[JURIST] US Circuit Judge Harry T. Edwards on Friday criticized new Bush administration rules that make it easier for law enforcement officials to wiretap Internet phone calls during arguments in front of the federal appeals court in Washington, DC. The Federal Communications Commission [official website] created the new rules [FCC press release, PDF] last year, which mandate standards to allow wiretaps of Internet phone calls, prompting immediate objections from Internet phone providers because the rules would require them to rewire their networks at high costs. The new rules are scheduled to take effect in May 2007. Edwards was particularly skeptical of the FCC's decision to require Internet phone service providers to ensure that their equipment can accommodate police wiretaps under the 1994 Communications Assistance for Law Enforcement Act (CALEA) [text; FCC materials]. In response to the government's argument that Internet phone service could provide a "surveillance safe haven" and that Congress intended to include high speed Internet services because they are functionally equivalent to traditional telephones when it passed CALEA, Edwards told FCC lawyer Jacob Lewis that the FCC argument "makes no sense" and later called the government's courtroom arguments "gobbledygook." The court seemed to support the government's argument for Internet phone services because they are so similar to traditional telephones, but seemed to disagree with including high speed Internet access in CALEA. The FCC voted [JURIST report] on Wednesday to require [press release, PDF] Internet phone service providers to cover the cost of providing mandatory wiretap access to law enforcement.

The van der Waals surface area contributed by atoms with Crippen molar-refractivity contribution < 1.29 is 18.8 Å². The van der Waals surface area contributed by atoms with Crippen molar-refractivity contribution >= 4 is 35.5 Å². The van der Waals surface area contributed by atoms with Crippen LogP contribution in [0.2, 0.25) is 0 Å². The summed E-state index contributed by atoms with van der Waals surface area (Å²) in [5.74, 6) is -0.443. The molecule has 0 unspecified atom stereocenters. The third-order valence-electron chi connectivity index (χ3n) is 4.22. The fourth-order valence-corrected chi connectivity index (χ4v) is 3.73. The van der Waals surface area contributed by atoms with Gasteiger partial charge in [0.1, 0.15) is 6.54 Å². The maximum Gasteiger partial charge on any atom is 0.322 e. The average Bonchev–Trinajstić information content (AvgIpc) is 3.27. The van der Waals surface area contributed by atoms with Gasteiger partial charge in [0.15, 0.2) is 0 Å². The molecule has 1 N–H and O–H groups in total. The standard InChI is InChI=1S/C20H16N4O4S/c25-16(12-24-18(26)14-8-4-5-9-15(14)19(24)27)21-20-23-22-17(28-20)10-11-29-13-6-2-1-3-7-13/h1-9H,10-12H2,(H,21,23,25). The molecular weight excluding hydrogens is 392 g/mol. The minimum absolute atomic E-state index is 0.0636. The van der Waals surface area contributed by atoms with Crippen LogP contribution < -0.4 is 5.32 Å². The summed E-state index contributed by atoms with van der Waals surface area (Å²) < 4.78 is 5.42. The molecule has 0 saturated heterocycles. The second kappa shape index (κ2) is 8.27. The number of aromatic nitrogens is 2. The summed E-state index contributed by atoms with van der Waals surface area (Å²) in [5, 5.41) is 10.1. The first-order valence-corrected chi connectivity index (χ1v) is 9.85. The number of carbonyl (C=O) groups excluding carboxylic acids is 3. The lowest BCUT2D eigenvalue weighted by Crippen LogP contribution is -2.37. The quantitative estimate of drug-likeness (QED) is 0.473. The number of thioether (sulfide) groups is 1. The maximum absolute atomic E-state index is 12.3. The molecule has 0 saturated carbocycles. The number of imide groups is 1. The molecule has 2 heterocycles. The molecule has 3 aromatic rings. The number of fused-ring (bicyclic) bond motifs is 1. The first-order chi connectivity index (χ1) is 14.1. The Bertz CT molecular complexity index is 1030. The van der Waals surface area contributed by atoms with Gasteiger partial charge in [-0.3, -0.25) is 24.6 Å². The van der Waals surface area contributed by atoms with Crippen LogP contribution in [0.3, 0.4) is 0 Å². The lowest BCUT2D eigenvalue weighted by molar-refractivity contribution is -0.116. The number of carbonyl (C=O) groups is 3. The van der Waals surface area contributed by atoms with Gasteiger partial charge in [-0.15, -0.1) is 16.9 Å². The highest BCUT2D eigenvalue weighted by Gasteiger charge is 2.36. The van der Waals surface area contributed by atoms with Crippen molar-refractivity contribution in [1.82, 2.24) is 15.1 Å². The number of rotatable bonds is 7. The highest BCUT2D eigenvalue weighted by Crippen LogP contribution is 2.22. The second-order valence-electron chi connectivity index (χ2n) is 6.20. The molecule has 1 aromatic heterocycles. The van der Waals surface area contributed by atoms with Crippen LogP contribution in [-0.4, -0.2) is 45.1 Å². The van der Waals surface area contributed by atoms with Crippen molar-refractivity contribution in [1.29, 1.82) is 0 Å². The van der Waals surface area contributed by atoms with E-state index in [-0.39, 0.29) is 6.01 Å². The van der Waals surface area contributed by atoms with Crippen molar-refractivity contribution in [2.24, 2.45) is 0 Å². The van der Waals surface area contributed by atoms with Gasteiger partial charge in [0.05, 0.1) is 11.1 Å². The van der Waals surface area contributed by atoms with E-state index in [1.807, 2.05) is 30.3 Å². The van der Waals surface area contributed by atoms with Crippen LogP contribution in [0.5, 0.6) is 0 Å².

Edwards' sharp criticism of the FCC encouraged the privacy and education groups that petitioned [JURIST report] the court, including the Center for Democracy and Technology [advocacy website] and the American Council on Education [association website]. In an unrelated case last year concerning digital television, two of the same three judges threw out [opinion text, PDF] new government rules requiring anti-piracy devices; Lewis represented the FCC in that case as well. AP has more.